Octopus character wearing a gridiron helmet holding a football.

Octopus is your deployment pipeline's quarterback

Andy Corrigan

I love analogies as a learning tool. Applying daunting new concepts to simple ideas you already know makes learning about new things so much easier.

Thanks to the Super Bowl taking place this weekend, I thought about using sport as a way to explain software development practices.

I wondered if there were any connections between gridiron's unique phases and the methodologies software teams adopt. Besides the loose idea that both software and gridiron teams try to 'gain yards' to put themselves in the best position to achieve goals, there wasn't much to work with.

Until I realized that the deployment pipeline itself is a team of sorts.

The deployment pipeline as a gridiron team

Like American football team players, each tool in a deployment pipeline has a specialist focus independent of the others. Yet, working together, all tools combine to serve the overall purpose - to get your software to production (the software equivalent of scoring a touchdown.)

I looked at a typical American Football offensive line-up. By considering the ball as software (commentators sometimes even refer to the ball as 'the package', funnily enough), it became easy to make parallels between player positions and deployment pipeline tooling.

The coach is the DevOps engineer and their playbook is the deployment process. Both coach and DevOps engineer know how they want things to work during each phase. Both decide how the team should best deliver 'the package'. Both decide on the team's structure and how it'll operate. Both always look for improvements and make changes when needed.

The center is the player that snaps the ball back to the quarterback to start each offensive play. This could be either build service or package repository, depending on the pipeline you're comparing to. After all, both tools hand off packaged software to the deployment tool.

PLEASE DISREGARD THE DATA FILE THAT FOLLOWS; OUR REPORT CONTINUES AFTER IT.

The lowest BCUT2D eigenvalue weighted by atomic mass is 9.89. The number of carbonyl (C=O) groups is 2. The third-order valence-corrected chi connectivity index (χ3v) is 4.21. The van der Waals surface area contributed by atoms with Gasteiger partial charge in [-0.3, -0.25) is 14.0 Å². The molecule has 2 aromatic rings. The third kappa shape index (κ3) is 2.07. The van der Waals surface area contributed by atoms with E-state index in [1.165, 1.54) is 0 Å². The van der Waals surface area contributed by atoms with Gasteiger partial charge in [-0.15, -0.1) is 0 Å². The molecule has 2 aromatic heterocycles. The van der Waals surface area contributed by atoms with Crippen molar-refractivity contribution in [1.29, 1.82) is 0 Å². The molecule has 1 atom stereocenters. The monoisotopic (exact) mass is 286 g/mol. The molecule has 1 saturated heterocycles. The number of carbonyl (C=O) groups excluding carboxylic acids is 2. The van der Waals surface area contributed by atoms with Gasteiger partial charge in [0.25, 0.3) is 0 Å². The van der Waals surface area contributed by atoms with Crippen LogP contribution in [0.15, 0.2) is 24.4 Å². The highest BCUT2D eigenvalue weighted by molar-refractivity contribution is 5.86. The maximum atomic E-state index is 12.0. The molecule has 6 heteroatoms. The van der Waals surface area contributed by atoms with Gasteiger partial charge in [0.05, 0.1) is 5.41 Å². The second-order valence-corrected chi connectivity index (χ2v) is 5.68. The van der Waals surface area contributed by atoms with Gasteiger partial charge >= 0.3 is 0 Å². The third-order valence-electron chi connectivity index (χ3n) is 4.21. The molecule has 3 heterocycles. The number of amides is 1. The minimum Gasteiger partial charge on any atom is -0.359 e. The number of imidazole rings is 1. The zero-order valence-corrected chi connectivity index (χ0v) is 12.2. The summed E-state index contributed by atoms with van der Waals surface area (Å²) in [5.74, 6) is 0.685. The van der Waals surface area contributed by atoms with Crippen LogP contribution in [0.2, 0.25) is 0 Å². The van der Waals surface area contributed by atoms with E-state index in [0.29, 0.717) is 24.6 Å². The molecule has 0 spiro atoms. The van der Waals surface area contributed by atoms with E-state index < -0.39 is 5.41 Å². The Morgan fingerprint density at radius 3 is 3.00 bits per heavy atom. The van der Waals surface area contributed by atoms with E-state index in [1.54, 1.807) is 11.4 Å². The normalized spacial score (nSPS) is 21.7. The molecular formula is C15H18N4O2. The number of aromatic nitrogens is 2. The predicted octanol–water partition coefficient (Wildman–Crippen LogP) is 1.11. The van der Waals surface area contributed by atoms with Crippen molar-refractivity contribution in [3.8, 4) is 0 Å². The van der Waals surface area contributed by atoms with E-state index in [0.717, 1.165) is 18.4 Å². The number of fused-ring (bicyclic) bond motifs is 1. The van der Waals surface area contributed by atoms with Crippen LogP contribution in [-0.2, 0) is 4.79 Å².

That, naturally, makes the deployment tool the pipeline's quarterback.

A gridiron tactics overview with key positions replaced by DevOps tooling

Why Octopus is the quarterback

I know, I know. It might seem a little arrogant to relate our tool to the most important position in an American football team (and in an analogy I made up). There are definite similarities, though.

For every offensive play in an NFL game, where the goal is to move the ball from one end of the field to the other, the quarterback is the team's master of distribution. The moment they receive the ball from their center, they look to deliver it to a willing target predetermined by the play they're running.

Like the mighty quarterback, Octopus is also a delivery specialist. Octopus takes packages from a build service or package repository and promptly delivers them to the intended target with a predefined, well-practiced deployment process.

What's more, the quarterback can deliver the ball to a variety of targets. They could throw long to a wide receiver as the team tries a classic 'Hail Mary' or pass short to a running back. Octopus also has variety in its passing game and can deliver software to any target or combination of deployment targets. Octopus has the range, whether it's Kubernetes, cloud services, physical hardware, or hybrid environments.

Lastly, quarterbacks can also act as an on-field coach of sorts. They remind everyone of their roles in the next phase, the shape they should take, and make situational tweaks when needs arise. Likewise, Octopus helps organize the other troops in your pipeline with its Runbooks feature, so you can be sure your other tools are ready to support your software.

"v22.35, set, hut!"

So, there you have it! That's how a deployment pipeline is just like an American football team and Octopus its quarterback.

If you're looking to sign a star quarterback to improve results for your team of DevOps tooling, why not see how we perform in tryouts?

Happy deployments!

Tagged with: DevOps